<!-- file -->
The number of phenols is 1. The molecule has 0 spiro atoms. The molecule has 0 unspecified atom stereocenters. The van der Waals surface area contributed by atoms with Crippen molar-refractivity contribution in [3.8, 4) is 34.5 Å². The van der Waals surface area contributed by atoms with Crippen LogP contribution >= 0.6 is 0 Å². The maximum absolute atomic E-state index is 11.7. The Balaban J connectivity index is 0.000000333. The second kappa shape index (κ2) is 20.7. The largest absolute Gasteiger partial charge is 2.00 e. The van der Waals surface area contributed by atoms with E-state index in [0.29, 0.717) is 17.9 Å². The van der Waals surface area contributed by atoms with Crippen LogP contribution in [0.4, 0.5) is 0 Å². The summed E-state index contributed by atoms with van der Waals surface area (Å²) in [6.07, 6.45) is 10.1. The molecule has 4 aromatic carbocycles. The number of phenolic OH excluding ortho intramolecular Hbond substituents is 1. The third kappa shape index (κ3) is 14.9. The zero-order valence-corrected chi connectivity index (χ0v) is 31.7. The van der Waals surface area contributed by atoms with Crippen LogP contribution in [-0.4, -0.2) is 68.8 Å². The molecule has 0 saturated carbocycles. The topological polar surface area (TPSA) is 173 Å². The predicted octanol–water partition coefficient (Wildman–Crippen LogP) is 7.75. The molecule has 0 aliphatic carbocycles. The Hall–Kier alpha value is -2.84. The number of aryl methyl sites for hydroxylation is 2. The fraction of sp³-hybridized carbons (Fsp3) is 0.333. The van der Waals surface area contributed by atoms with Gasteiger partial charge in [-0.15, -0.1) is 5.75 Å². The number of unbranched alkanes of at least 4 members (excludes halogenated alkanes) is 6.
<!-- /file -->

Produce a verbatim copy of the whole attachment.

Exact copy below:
The number of phenols is 1. The molecule has 0 spiro atoms. The molecule has 0 unspecified atom stereocenters. The van der Waals surface area contributed by atoms with Crippen molar-refractivity contribution in [3.8, 4) is 34.5 Å². The van der Waals surface area contributed by atoms with Crippen LogP contribution >= 0.6 is 0 Å². The maximum absolute atomic E-state index is 11.7. The Balaban J connectivity index is 0.000000333. The second kappa shape index (κ2) is 20.7. The largest absolute Gasteiger partial charge is 2.00 e. The van der Waals surface area contributed by atoms with E-state index in [0.29, 0.717) is 17.9 Å². The van der Waals surface area contributed by atoms with Crippen LogP contribution in [0.4, 0.5) is 0 Å². The summed E-state index contributed by atoms with van der Waals surface area (Å²) in [6.07, 6.45) is 10.1. The molecule has 4 aromatic carbocycles. The number of phenolic OH excluding ortho intramolecular Hbond substituents is 1. The third kappa shape index (κ3) is 14.9. The zero-order valence-corrected chi connectivity index (χ0v) is 31.7. The van der Waals surface area contributed by atoms with Crippen LogP contribution in [-0.4, -0.2) is 68.8 Å². The molecule has 0 saturated carbocycles. The topological polar surface area (TPSA) is 173 Å². The predicted octanol–water partition coefficient (Wildman–Crippen LogP) is 7.75. The molecule has 0 aliphatic carbocycles. The Hall–Kier alpha value is -2.84. The number of aryl methyl sites for hydroxylation is 2. The fraction of sp³-hybridized carbons (Fsp3) is 0.333. The van der Waals surface area contributed by atoms with Gasteiger partial charge in [-0.15, -0.1) is 5.75 Å². The number of unbranched alkanes of at least 4 members (excludes halogenated alkanes) is 6.